Back To School: How To Protect Your Children's Personal Data
How To Protect Children’s Personal Data
Think you have years before it’s time to worry about your children’s personal data being compromised online? Thanks to ballooning educational tracking and the tendency to require online accounts and registrations for all sorts of childhood activities, even kindergarteners could already be accumulating plump little personal data profiles online.
It’s much easier to keep records tight right from the start than it is to clean up identity theft or a social media nightmare for a teen. Here’s how to keep your children’s personal data safe and secure.
Capping the school data spiral
Among the many forms you can expect to review and sign every school year is an acknowledgment of the Federal Educational Rights and Privacy Act, which protects the privacy of your student’s records. Among other things, FERPA addresses one common point at which a child’s personal data is often first released into the wild: the school directory.
Schools may release “directory” information without consent, including your student’s name, address, telephone number, honors and awards, and so on. The school must notify you about the directory information and give you a reasonable amount of time to request not being included. You can opt out of sharing your child’s information with third parties and other families.
The whole thing seems fairly innocuous until you consider that so-called directory information can include your child’s date and place of birth—pay dirt for identity thieves. That’s something worth thinking twice about.
Another thing worth monitoring is how your school collects and shares your child’s educational data. Schools are permitted to share certain information without parental consent, including individual education plans, attendance and disciplinary records, and even health information such as prescribed medications on file and body mass index data from physical education classes. Find out if data from programs at school is being shared with or sold to outside parties, which could potentially be used to disqualify your child from future educational, scholarship and job opportunities.
Keep tabs on releasable information by asking what information your school collects, how it's stored, who it’s shared with and how it may be used in the future. Under FERPA, you have the right to inspect those records and request corrections for anything you feel is inaccurate or misleading.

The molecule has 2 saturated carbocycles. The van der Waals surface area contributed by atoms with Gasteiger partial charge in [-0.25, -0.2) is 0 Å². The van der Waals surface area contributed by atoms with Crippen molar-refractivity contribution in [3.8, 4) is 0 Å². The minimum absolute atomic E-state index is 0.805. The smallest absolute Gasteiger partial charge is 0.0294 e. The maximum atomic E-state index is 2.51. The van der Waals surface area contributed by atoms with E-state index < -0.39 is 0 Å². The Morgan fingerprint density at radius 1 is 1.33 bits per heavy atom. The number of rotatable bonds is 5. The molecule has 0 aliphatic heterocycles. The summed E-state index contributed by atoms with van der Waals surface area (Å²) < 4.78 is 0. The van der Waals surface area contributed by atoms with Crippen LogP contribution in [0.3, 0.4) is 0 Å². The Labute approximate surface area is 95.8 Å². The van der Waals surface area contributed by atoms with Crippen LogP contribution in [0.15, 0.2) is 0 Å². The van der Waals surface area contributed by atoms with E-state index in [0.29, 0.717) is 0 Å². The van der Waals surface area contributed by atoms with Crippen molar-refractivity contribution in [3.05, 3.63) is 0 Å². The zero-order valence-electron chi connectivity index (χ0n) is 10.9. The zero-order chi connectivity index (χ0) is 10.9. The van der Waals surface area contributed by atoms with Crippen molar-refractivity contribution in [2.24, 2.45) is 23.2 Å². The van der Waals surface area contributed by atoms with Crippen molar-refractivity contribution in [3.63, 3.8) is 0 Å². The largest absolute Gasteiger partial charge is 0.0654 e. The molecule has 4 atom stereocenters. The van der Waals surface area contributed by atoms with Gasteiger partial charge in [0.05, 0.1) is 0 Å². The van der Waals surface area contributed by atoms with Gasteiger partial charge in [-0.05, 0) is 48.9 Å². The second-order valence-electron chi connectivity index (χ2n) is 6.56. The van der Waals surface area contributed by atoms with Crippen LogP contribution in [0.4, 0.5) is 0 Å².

Steps to take right now
Protect your child’s personal data and privacy at home just as you would your own. The Federal Trade Commission recommends these tips for protecting your child’s personal information.
Protect your child’s Social Security number. Don’t carry your child’s Social Security card with you, and don’t share it with any organization or business you don’t know and trust. If you’re asked to provide a Social Security number for something like a sports team, ask to use an alternative identifier or use only the last four digits.
Check your teen’s credit report. Thanks to fraud and identity theft, it’s entirely conceivable that you could discover a credit report for your child already exists. A year or so before such milestones as applying for a job, college scholarships or a car loan, check for a credit record on your child by contacting Equifax at 1-800-525-6285, Experian at 1-888-397-3742, or TransUnion at firstname.lastname@example.org.
Turn off location services and electronic “listening” services. To prevent privacy and location breaches, turn off microphones and location services for smart toys such as Mattel’s Aristotle, smart phones and mobile devices, and devices such as Amazon Alexa and Apple Siri. When signing up for online accounts for smart toys, don’t provide unnecessary or invasive details about your children.
One thing to keep in mind regarding location services: they can also be used to find a missing child (regardless of the reason) and possibly an abducted child since the phone can be tracked. Parents should evaluate the intended use of “location services” and make their own decision of the best use of that feature.
Age 13: The great divide
At age 13, your child becomes legally able to share personal data with websites (including social media) without the okay of a parent or guardian. This puts the onus on parents to make sure kids are savvy enough to navigate the internet safely.
Teach kids what constitutes oversharing with help from the Federal Trade Commission’s PDF Net Cetera: Chatting with Kids About Being Online. You’ll probably have to personally supervise the creation of strong passwords for smartphones, tablets and laptops. Check to make sure passwords get updated regularly, and remind kids not to share their passwords with their friends.
PenFed helps you stay abreast of best practices for online security and fraud for your entire family and your financial security. Visit the PenFed Card Security Center for actions to help ensure your card accounts are protected.